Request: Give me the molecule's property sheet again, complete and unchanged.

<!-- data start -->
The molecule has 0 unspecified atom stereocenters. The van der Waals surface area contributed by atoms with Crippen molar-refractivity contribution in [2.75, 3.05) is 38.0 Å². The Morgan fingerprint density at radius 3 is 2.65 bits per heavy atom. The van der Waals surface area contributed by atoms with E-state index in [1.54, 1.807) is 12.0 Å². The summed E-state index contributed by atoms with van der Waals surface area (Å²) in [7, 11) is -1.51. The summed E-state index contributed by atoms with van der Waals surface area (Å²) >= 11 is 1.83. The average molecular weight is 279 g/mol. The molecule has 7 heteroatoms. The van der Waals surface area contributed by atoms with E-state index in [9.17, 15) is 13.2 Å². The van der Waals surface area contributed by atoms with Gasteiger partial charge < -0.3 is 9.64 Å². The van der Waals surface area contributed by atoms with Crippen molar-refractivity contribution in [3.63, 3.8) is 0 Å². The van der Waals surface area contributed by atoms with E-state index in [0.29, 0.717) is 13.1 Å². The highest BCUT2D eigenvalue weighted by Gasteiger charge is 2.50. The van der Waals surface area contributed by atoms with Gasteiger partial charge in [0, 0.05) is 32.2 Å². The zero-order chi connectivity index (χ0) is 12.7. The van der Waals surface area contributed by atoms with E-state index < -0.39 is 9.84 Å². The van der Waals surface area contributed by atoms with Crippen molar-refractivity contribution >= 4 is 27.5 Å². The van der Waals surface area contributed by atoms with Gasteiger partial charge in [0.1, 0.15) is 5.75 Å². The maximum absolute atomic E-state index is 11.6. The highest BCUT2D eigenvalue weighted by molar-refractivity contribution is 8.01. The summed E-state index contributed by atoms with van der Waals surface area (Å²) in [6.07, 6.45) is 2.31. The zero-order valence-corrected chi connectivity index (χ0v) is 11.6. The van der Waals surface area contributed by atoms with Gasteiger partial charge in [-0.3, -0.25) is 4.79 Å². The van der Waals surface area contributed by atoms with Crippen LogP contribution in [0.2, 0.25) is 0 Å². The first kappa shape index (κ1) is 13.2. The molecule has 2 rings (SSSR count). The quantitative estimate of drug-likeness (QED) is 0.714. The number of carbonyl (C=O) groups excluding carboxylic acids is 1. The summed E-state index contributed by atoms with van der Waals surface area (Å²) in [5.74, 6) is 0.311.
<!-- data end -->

The molecule has 0 unspecified atom stereocenters. The van der Waals surface area contributed by atoms with Crippen molar-refractivity contribution in [2.75, 3.05) is 38.0 Å². The Morgan fingerprint density at radius 3 is 2.65 bits per heavy atom. The van der Waals surface area contributed by atoms with E-state index in [1.54, 1.807) is 12.0 Å². The summed E-state index contributed by atoms with van der Waals surface area (Å²) in [7, 11) is -1.51. The summed E-state index contributed by atoms with van der Waals surface area (Å²) >= 11 is 1.83. The average molecular weight is 279 g/mol. The molecule has 7 heteroatoms. The van der Waals surface area contributed by atoms with E-state index in [9.17, 15) is 13.2 Å². The van der Waals surface area contributed by atoms with Gasteiger partial charge < -0.3 is 9.64 Å². The van der Waals surface area contributed by atoms with Crippen molar-refractivity contribution in [3.63, 3.8) is 0 Å². The van der Waals surface area contributed by atoms with E-state index in [0.29, 0.717) is 13.1 Å². The highest BCUT2D eigenvalue weighted by Gasteiger charge is 2.50. The van der Waals surface area contributed by atoms with Gasteiger partial charge in [0, 0.05) is 32.2 Å². The zero-order chi connectivity index (χ0) is 12.7. The van der Waals surface area contributed by atoms with E-state index < -0.39 is 9.84 Å². The van der Waals surface area contributed by atoms with Crippen molar-refractivity contribution >= 4 is 27.5 Å². The van der Waals surface area contributed by atoms with Gasteiger partial charge in [0.1, 0.15) is 5.75 Å². The maximum absolute atomic E-state index is 11.6. The highest BCUT2D eigenvalue weighted by molar-refractivity contribution is 8.01. The summed E-state index contributed by atoms with van der Waals surface area (Å²) in [6.07, 6.45) is 2.31. The zero-order valence-corrected chi connectivity index (χ0v) is 11.6. The van der Waals surface area contributed by atoms with Gasteiger partial charge in [-0.3, -0.25) is 4.79 Å². The van der Waals surface area contributed by atoms with Crippen LogP contribution in [0.2, 0.25) is 0 Å². The first kappa shape index (κ1) is 13.2. The molecule has 2 rings (SSSR count). The quantitative estimate of drug-likeness (QED) is 0.714. The number of carbonyl (C=O) groups excluding carboxylic acids is 1. The summed E-state index contributed by atoms with van der Waals surface area (Å²) in [5.74, 6) is 0.311.